4. Push-ups: Start by lying on your stomach and placing your hands pressed into the ground near your armpits. Keeping your entire body flat, push through the arms and chest to straighten your arms until only your hands and toes are on the ground. Lower to the ground under control to perform one repetition. Start from your knees to make the exercise easier until you feel ready to progress.

medballtwistVERT5. Medicine Ball Lunge and Twist: Holding a medicine ball in front of your chest, step forward with one leg and sink down until you have a 90 degree bend at the ankle, knee and hip with your torso completely upright. The back leg should have similar 90 degree bend as the front leg. When the back knee is almost touching the ground, pause and rotate the torso so the medicine ball goes over the front leg before returning to the middle and pushing through the ball of the front foot to return to a standing position. Repeat for the other leg to complete one repetition.

Matt Weems, GATC Personal Trainer

FIVE GUIDELINES TO A HEALTHY METABOLISM

Tips from Kristin, GATC RD.

1) Eat breakfast within thirty minutes of waking and eat every three hours thereafter

2) Limit starch because it is almost always chemically processed. (ex: breads, chips, pretzels, snack mixes, tortillas, pastas, etc). This is especially true when eating out. If you can read the ingredient list and you know you are not eating a chemically processed food, then choose the whole grain in a proper portion.

3) Choose a fruit or veggie plus a protein, every time you eatstockvault-healthy-eating119775_resized

4) Don’t save your calories for one big mealwater

5) Drink half your body weight in ounces of water

For more tips and information regarding diet and nutrition, visit GATC’s Nutrition Services page.

 

Dietary Supplements: To Take Or Not To Take

The majority of adults in the United States take a supplement. A supplement includes: vitamins, minerals, herbs, protein powders, shakes, amino acids, enzymes, probiotics, and the list goes on and on!

Do wsupplementse really need to be taking these? In my opinion, yes, many of us can benefit from a multivitamin, vitamin D or even a protein shake, for example. However, supplements are just that…a SUPPLEMENT. They do not replace food. Some experts think that if you are eating less than 1600 calories on a daily basis then you can likely benefit from taking a dietary supplement. Taking a vitamin and mineral supplement can insure your body that you are meeting your needs to develop muscles, proper neural function, maintain energy levels, preserve bone and all the other physiologic functions your body performs on a daily basis. Very few of us need a multivitamin that provides greater than 100% of the daily recommended allowance of any nutrient. Again, these supplement your diet. If you are choosing mostly whole, unprocessed foods then you do not need a powerful multivitamin. In fact, high levels of vitamins can enhance the disease process, including some cancers.

Let’s look at protein powders/shakes. There are so many on the market! Mosproteinshake_2t active people can benefit from a protein shake for breakfast, pre- or post-workout. The scary thing about protein powders is that many of the most widely used are loaded with toxic metals, artificial sweeteners, colorings, dyes and other random chemicals that can harm your body. If you are going to purchase a protein powder, why not choose one with added nutrients?  My favorites are whole food powders that are made of real food and free of metals, dyes and other chemicals, such as Vega One or Amazing Grass Raw Reserve. There are some great ready-to-drink products out there as well. My go to is Orgain 25 gram protein.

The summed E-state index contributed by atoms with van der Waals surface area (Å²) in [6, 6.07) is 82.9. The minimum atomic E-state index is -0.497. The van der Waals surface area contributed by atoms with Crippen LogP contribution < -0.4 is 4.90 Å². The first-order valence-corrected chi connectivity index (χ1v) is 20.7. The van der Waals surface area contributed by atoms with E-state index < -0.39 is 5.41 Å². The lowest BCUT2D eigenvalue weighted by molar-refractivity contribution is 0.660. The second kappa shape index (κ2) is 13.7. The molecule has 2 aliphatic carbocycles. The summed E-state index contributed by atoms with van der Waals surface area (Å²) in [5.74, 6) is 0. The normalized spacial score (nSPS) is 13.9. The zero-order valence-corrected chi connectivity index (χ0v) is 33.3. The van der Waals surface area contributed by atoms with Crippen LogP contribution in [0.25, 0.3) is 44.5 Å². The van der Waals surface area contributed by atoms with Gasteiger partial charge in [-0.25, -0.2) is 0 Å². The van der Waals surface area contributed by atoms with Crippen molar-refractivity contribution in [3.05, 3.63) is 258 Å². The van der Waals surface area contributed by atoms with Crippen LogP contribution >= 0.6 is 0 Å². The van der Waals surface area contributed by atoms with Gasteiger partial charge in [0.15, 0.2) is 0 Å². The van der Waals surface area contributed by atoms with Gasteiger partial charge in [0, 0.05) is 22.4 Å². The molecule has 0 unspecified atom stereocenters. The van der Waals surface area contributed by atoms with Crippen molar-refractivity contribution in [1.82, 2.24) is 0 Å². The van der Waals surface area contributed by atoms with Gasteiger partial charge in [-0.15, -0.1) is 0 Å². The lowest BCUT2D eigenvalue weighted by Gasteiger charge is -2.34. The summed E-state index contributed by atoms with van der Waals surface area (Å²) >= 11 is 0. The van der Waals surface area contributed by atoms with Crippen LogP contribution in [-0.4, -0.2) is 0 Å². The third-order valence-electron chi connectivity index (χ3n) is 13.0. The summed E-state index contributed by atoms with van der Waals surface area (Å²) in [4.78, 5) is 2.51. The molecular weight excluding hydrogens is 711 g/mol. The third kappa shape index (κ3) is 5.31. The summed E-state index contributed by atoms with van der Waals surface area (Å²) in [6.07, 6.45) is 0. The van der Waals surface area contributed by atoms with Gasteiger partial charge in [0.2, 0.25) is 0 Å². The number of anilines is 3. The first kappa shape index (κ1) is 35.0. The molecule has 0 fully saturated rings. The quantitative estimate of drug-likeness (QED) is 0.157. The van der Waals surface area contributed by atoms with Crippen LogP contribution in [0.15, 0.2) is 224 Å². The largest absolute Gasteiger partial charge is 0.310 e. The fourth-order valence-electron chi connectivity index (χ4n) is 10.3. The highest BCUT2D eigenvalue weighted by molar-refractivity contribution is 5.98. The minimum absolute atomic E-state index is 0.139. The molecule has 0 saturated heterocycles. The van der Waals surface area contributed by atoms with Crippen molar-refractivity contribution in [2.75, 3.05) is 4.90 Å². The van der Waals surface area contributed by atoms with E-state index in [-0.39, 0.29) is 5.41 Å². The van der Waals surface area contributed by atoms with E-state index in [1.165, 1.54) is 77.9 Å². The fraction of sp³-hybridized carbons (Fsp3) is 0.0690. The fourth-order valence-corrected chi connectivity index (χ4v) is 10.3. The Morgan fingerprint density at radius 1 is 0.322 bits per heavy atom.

Much of the food we are consuming is so processed that it isn’t “real.” Chicken breasts at some restaurants are hardly made of chicken breast at all, but chicken parts and chicken flavoring molded into the shape of a breast. Some experts believe that if more than three meals per week are eaten out, you are lacking nutrition and too many chemically processed foods are being consumed. You are what you eat!

For more information visit GATC’s Nutrition Services page or contact GATC RD, Kristin Burgess.

 

True! It’s All About That “Base”

You finally get that long-awaited short ball opportunity which allows you to attack the net and really apply some pressure to your opponent except for one thing, your opponent is the dreaded lobber! What are your options? To start with, nothing says lobbing is a bad idea to your opponent better than cracking an overhead for a winner! So let’s talk about how you can better prepare for this shot.tennisracketball simple graphic

1. In one move, immediately raise both hands up plus align your shoulders and feet sideways to the ball and your intended target. This doesn’t always mean you should be perpendicular to the net, sometimes you’ll find yourself slightly open to the net and occasionally you may discover that you need to turn as much as 45 degrees past perpendicular to the point where your back is exposed to the net. Where you are on the court and your target area determines shoulder and stance alignment.

2. I think most players are familiar with these technical elements but I find perhaps the most important element in gaining confidence and making solid contact on the overhead is having a wide base. By a wide base I mean wider than the width of your shoulders. In doing so, this should also create knee bend and drop your center of gravity. This is important because just the mere fact that you’re looking up, you’ll find yourself a little off balance, so widening your base will make you feel more comfortable adjusting to the ball and more confident.

Confidence plays a major role in having a good overhead. Learn to love them and you’ll have a great one! And remember, as Meghan Trainor says, “It’s all about that base.”

Yes, I twisted her words slightly.

For help with your overhead and more, check out GATC’s programs, drills, clinics, leagues and more!

Ron Steege, Director of Tennis